SANTA BARBARA, Calif. — During this year’s Fourth of July, Santa Barbara’s shoreline was relatively quiet.
As a result of the COVID-19 pandemic, the Santa Barbara City Council canceled this year's Independence Day fireworks display.
On Thursday, the Santa Barbara County Health Department closed all city and county beaches.
Prior July Fourth celebrations have attracted tens of thousands of people to our beaches and waterfront neighborhoods.
“Never in a million years did I think I’d see a day where there would be no beach fireworks,” Santa Barbara local Kevin Kaden said. “Let alone the entire beach closed on the Fourth of July.”
“This empty beach right now is really unprecedented for us,” Santa Barbara City aquatic supervisor Tony Sholl said. “It’s weird to see.”
For the most part, local beaches were relatively abandoned other than people participating in active recreation.
This included running, walking and even frisbee. The ocean was also available for those swimming or water sports.
People who sat or sunbathed were warned by lifeguards to vacate the area.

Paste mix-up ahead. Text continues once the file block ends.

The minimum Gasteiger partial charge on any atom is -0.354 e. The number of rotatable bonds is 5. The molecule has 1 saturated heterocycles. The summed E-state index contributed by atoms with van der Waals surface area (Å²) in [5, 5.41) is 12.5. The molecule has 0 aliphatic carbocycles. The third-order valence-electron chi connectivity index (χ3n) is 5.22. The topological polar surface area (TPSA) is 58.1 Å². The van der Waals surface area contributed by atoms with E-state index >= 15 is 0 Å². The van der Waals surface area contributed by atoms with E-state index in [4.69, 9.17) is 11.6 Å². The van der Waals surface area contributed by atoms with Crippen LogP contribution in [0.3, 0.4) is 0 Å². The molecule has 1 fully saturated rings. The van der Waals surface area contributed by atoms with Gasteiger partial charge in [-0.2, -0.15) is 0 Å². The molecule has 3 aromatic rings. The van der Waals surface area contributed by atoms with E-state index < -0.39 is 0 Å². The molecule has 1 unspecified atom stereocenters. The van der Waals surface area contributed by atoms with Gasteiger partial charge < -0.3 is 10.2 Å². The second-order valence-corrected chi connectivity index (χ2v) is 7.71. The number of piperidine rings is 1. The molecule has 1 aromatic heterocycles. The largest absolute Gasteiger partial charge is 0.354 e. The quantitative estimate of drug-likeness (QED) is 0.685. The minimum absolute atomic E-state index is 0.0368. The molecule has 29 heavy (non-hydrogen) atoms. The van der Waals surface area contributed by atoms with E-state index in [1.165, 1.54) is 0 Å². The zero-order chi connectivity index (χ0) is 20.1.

“We’ll go out and make contact with people who are doing passive recreation,” Sholl said. “We’ll let them know what the rules are and then they could be cited.”
“I have seen lifeguards on the beach and it’s pretty much okay if people are moving about,” Kaden said. “They just didn’t want any sitting, chairs, blankets or things like that.”
Some tourists were disappointed with the countywide beach closure.
“Our plan was to go to the beach, hangout and get a tan,” Oregon resident Shayna Nowell said. “But they closed the beaches, so we took up boogie boarding.”
Others attempted to make the most out of the holiday.
“It is unfortunate that the beach is closed and it’s a little sad,” Kaden said. “You have to move on and make the best of things as you can.”
Throughout the day, State Street was packed with tourists dining outdoors at restaurants.
“I’ve never been to Santa Barbara, this is amazing,” Washington resident Gleb Aronsky said. “I love that you guys closed the entire street down, this has been amazing.”
This Independence Day wasn’t as festive for some, yet it still symbolized hope for better days to come.
“Everyone probably thinks it’s the worst day in recent memory,” Aronsky said. “I’m optimistic in November, it’ll be the best year in a long time.”
City officials and the Santa Barbara County Health Department remain optimistic that cancelling this year’s Fourth of July festivities will help slow the spread of COVID-19.